The Volta River Authority (VRA) says it will install a steam turbine at its Kpone Thermal Power Plant (KTPP) to generate 100 megawatt additional power and expand installed capacity to 320MW.
The steam technology improves the efficiency of thermal plants as it arrests the heat emission from the generators and converts it to electrical energy at no extra cost of production.
According to the VRA, feasibility studies had been completed on the planned expansion, which is estimated to cost €153 million.
Speaking to journalists at Kpone on Thursday, the KTPP Plant Manager, Mr Darlington Ahuble, expressed optimism that reducing the cost of production would significantly help to lower the unit cost of power produced from the plant into the national grid.
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“When in full operation, the plant requires 800,000 litres of diesel daily to produce 220MW of power. When the expansion process is completed, the plant will produce 320MW a day with the same amount of fuel,” he said.
The journalists were conducted round the plant and the Akosombo Hydroelectric Dam.
They were also briefed on the operations of the VRA regarding the two power stations, as part of a periodic engagement with the media to help them build the capacity to report authoritatively on the sector.
Mr Ahuble explained that the plant currently used hot gas produced from burning fuel to generate power, while its waste by-product was released into the atmosphere.
“When the steam add-on technology is completed, the plant will recycle the hot gas through a steaming technology to produce the additional power,” he said.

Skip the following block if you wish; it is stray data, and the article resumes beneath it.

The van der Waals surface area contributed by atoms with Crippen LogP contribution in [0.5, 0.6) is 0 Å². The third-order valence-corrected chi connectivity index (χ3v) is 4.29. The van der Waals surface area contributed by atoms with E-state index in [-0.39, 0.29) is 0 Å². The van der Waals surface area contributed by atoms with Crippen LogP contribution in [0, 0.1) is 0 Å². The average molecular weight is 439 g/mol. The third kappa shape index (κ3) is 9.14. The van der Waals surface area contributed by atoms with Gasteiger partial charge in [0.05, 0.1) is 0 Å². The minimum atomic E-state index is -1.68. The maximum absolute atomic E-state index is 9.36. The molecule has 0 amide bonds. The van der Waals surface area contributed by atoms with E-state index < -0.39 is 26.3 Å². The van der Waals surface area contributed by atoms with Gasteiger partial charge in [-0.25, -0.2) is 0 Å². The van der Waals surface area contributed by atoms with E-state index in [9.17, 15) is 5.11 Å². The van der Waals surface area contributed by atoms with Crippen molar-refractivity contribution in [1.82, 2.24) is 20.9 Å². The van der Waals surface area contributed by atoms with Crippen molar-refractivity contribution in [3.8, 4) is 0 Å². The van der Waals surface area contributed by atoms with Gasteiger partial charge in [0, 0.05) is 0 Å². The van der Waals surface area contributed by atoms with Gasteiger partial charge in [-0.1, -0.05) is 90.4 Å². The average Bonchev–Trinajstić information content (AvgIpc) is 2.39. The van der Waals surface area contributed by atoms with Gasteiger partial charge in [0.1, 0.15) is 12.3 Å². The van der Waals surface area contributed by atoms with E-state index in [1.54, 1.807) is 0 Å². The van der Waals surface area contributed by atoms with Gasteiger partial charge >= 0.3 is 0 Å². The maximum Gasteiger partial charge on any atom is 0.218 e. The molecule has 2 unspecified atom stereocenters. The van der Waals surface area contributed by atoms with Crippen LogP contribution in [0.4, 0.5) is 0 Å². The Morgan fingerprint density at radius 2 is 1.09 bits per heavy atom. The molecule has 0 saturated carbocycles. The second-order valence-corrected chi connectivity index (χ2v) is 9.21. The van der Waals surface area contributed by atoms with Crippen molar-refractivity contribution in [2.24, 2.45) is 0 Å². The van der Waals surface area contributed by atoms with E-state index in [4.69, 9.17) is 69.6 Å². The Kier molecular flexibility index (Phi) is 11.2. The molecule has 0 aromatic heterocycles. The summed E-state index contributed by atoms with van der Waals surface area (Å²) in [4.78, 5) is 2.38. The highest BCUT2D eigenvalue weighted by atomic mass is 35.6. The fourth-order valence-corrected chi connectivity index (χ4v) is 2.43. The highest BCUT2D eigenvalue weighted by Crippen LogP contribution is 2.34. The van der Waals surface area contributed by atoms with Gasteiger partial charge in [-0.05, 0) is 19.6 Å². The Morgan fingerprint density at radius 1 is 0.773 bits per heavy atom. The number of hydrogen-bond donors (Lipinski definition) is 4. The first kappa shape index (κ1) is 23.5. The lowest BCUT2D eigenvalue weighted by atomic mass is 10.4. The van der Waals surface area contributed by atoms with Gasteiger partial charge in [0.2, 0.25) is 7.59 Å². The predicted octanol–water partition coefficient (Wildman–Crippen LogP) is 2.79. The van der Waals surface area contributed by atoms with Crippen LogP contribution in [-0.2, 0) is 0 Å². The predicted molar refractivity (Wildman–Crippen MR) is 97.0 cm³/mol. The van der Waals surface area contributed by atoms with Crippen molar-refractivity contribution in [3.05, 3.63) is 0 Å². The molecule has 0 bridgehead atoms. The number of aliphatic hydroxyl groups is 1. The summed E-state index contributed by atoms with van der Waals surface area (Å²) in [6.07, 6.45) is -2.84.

The plant manager added that the VRA was considering a public-private partnership approach to finance the expansion, adding that “some private companies have expressed interest in partnering us.”
He also said that the VRA was also holding discussions to further install 450MW extra capacity to the plant.
When asked how much power the plant was generating, the plant manager said while one of the 110MW generating units of KTPP was on standby because there was not enough power supply to the grid to meet national demand, the other had been shut down for routine maintenance.
“It will be ready soon to be on standby to fill in the gap in case of any deficit in the national grid,” Mr Ahuble explained.
The Kpone thermal power station
The dual-fuel plant (diesel and gas) began commercial operations in 2016 to serve as a medium-term solution to the power crisis the country experienced in that year.
Akosombo Hydro Plant
At the Akosombo Hydroelectric Power Plant, the Director of Hydro Generation, Mr Richard Oppong-Mensah, told journalists that the plant was operating within its minimum operational limits, with the water level at 240.38 at the time of the visit. The maximum operational water level is 278 feet.
However, he was quick to add that the water level would not affect nationwide power supply because the VRA currently generated the bulk of its power from its thermal plants.
“Power generation will be stable despite low water levels in the dams because there is an appreciable number of Independent Power Producers (IPPs) in the system, augmenting national power supply,” he explained.